Have you seen the movie Closer? Kate, Lindsey and I watched it the other night. I warned Lindsey ahead of time - "It's dark," I said. "It will not make you feel good." But we both wanted to watch it, so Lindsey said "Let's do it!" and we forged ahead, with our popcorn, and hot buttered rum and Swiffer the cat on their big old couch.
Closer is a liar's movie. One of the characters is a photographer, which, I am starting to suspect, is always a dead giveaway that the whole thing is about writing, in some way or another. Then of course, there is the fact that one of the other characters is a writer. The other two? A stripper, and a dermatologist. At one point in the movie, there's a great scene where the dermatologist thunders at the writer - "Have you ever seen a human heart? It looks like a fist, wrapped in blood! Go fuck yourself! You writer! You liar!"
Kate and I both laughed at that bit - "You writer!" Beautiful.
The first time I saw Closer, I was in love. This made it so hard to sit through people torturing each other with their obsessions, cheating on each other, then extracting the details of the infidelity so that the torture is just that much more distinct. Unencumbered by love now, it all seemed so interesting to me, while Lindsey squirmed in her seat and said "This is so uncomfortable to watch!"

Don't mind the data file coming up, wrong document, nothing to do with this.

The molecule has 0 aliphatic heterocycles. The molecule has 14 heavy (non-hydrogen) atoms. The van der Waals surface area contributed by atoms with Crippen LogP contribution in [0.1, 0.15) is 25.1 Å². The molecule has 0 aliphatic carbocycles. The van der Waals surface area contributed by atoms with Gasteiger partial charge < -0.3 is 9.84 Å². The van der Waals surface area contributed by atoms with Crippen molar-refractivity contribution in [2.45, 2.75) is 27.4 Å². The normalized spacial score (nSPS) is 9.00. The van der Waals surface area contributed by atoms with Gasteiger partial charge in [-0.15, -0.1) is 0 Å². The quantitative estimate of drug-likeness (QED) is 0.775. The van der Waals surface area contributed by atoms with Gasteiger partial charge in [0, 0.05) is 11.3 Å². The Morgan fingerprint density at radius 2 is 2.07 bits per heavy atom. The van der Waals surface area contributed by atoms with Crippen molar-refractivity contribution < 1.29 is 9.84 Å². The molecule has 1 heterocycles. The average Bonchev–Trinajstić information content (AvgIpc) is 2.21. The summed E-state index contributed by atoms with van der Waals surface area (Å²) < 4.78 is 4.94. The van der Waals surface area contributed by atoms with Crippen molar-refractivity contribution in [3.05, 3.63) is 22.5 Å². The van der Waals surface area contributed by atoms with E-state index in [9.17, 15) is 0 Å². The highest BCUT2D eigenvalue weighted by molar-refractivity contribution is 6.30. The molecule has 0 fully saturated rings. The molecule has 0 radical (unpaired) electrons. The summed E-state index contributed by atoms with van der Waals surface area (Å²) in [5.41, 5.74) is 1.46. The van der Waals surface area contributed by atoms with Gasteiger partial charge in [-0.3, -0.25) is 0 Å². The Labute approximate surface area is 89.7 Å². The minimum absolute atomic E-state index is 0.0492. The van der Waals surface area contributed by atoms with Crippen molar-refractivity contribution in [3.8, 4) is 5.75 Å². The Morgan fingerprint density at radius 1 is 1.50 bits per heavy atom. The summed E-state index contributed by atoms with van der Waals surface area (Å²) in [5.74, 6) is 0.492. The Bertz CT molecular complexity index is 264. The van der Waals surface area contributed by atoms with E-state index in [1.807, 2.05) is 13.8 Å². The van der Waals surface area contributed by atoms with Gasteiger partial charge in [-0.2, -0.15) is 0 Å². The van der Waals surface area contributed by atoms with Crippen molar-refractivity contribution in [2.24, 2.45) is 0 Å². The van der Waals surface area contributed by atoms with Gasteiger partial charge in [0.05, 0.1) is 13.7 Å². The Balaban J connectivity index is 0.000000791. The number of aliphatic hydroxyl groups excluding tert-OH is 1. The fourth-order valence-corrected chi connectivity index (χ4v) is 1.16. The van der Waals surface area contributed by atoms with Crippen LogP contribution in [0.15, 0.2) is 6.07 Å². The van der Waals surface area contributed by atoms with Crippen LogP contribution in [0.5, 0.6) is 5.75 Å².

I just wanted to think about why we do what we do. What parts of it are worth doing, which parts we should find a way to let go. In Closer, a lot of those questions revolve around the truth, and what knowing the truth means, and where it has value, and where it destructs. At some point in our lives, haven't we all done this when someone hurt us - wanted to know the last little detail, thinking that it would tell us why? The image of the heart belongs to this movie so perfectly - the dermatologist not just being a dermatologist but a surgeon, someone who knows well that an intimate familiarity with the facts of that fist wrapped in blood will do nothing for your understanding of what we think of as the workings of the heart. Those things will not be dissected. In places, the film flashes forward in time, big jumps with the characters switching partners, without showing us what happened in the time between. Everything about the dialogue reminds us that we would not have known any more about the reasons had we seen the intervening scenes, because there is something deeply capricious about the characters making the choices.
In the advertising campaign, the tag lines for the movie was "Those who love at first sight are traitors at every glance." and "If you believe in love at first sight, you never stop looking." In a pivotal scene, the writer says to the stripper character "I fell in love with her, Alice," and she says back to him "Oh, as if you had no choice? There's a moment, there's always a moment, I can do this, I can give into this, or I can resist it, and I don't know when your moment was, but I bet you there was one."
That's a line I've thought of from time to time since the first time I saw the movie, and was only one of the reasons that I found myself identifying with the stripper character. Kate and I ended the movie satisfied, maybe because we were able to find some comfort in the two characters who were not artists, and who were, ironically, the most willing to lie for love.